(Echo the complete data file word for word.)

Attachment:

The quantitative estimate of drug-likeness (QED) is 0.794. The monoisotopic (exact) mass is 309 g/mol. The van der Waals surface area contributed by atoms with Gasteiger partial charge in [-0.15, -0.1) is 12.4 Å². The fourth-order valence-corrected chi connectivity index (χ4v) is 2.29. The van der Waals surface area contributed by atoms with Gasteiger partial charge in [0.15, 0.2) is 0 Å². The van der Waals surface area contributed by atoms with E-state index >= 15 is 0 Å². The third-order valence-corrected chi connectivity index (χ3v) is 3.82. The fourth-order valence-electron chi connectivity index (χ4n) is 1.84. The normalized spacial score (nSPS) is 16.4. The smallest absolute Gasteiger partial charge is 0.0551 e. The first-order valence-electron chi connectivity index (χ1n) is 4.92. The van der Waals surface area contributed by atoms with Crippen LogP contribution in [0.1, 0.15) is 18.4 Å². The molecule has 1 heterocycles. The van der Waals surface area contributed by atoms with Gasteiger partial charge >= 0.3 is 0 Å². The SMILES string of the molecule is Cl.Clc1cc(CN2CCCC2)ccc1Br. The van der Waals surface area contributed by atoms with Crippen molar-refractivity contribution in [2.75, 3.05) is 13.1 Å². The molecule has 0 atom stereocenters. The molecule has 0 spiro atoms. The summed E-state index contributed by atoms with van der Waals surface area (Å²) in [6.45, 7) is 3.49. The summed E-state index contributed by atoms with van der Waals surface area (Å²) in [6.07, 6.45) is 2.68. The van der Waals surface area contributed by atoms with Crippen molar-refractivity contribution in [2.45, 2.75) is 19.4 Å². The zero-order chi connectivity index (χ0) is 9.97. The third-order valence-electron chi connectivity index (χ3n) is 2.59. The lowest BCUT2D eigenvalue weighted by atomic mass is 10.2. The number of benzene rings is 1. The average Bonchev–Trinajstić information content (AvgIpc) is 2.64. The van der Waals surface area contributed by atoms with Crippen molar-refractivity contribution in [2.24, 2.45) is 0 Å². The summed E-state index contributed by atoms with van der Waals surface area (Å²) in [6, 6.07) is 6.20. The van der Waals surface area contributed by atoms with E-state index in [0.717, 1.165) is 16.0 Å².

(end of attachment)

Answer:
The quantitative estimate of drug-likeness (QED) is 0.794. The monoisotopic (exact) mass is 309 g/mol. The van der Waals surface area contributed by atoms with Gasteiger partial charge in [-0.15, -0.1) is 12.4 Å². The fourth-order valence-corrected chi connectivity index (χ4v) is 2.29. The van der Waals surface area contributed by atoms with Gasteiger partial charge in [0.15, 0.2) is 0 Å². The van der Waals surface area contributed by atoms with E-state index >= 15 is 0 Å². The third-order valence-corrected chi connectivity index (χ3v) is 3.82. The fourth-order valence-electron chi connectivity index (χ4n) is 1.84. The normalized spacial score (nSPS) is 16.4. The smallest absolute Gasteiger partial charge is 0.0551 e. The first-order valence-electron chi connectivity index (χ1n) is 4.92. The van der Waals surface area contributed by atoms with Crippen LogP contribution in [0.1, 0.15) is 18.4 Å². The molecule has 1 heterocycles. The van der Waals surface area contributed by atoms with Gasteiger partial charge >= 0.3 is 0 Å². The SMILES string of the molecule is Cl.Clc1cc(CN2CCCC2)ccc1Br. The van der Waals surface area contributed by atoms with Crippen molar-refractivity contribution in [2.75, 3.05) is 13.1 Å². The molecule has 0 atom stereocenters. The molecule has 0 spiro atoms. The summed E-state index contributed by atoms with van der Waals surface area (Å²) in [6.45, 7) is 3.49. The summed E-state index contributed by atoms with van der Waals surface area (Å²) in [6.07, 6.45) is 2.68. The van der Waals surface area contributed by atoms with Crippen molar-refractivity contribution in [2.45, 2.75) is 19.4 Å². The zero-order chi connectivity index (χ0) is 9.97. The third-order valence-electron chi connectivity index (χ3n) is 2.59. The lowest BCUT2D eigenvalue weighted by atomic mass is 10.2. The number of benzene rings is 1. The average Bonchev–Trinajstić information content (AvgIpc) is 2.64. The van der Waals surface area contributed by atoms with Crippen molar-refractivity contribution in [2.24, 2.45) is 0 Å². The summed E-state index contributed by atoms with van der Waals surface area (Å²) in [6, 6.07) is 6.20. The van der Waals surface area contributed by atoms with E-state index in [0.717, 1.165) is 16.0 Å².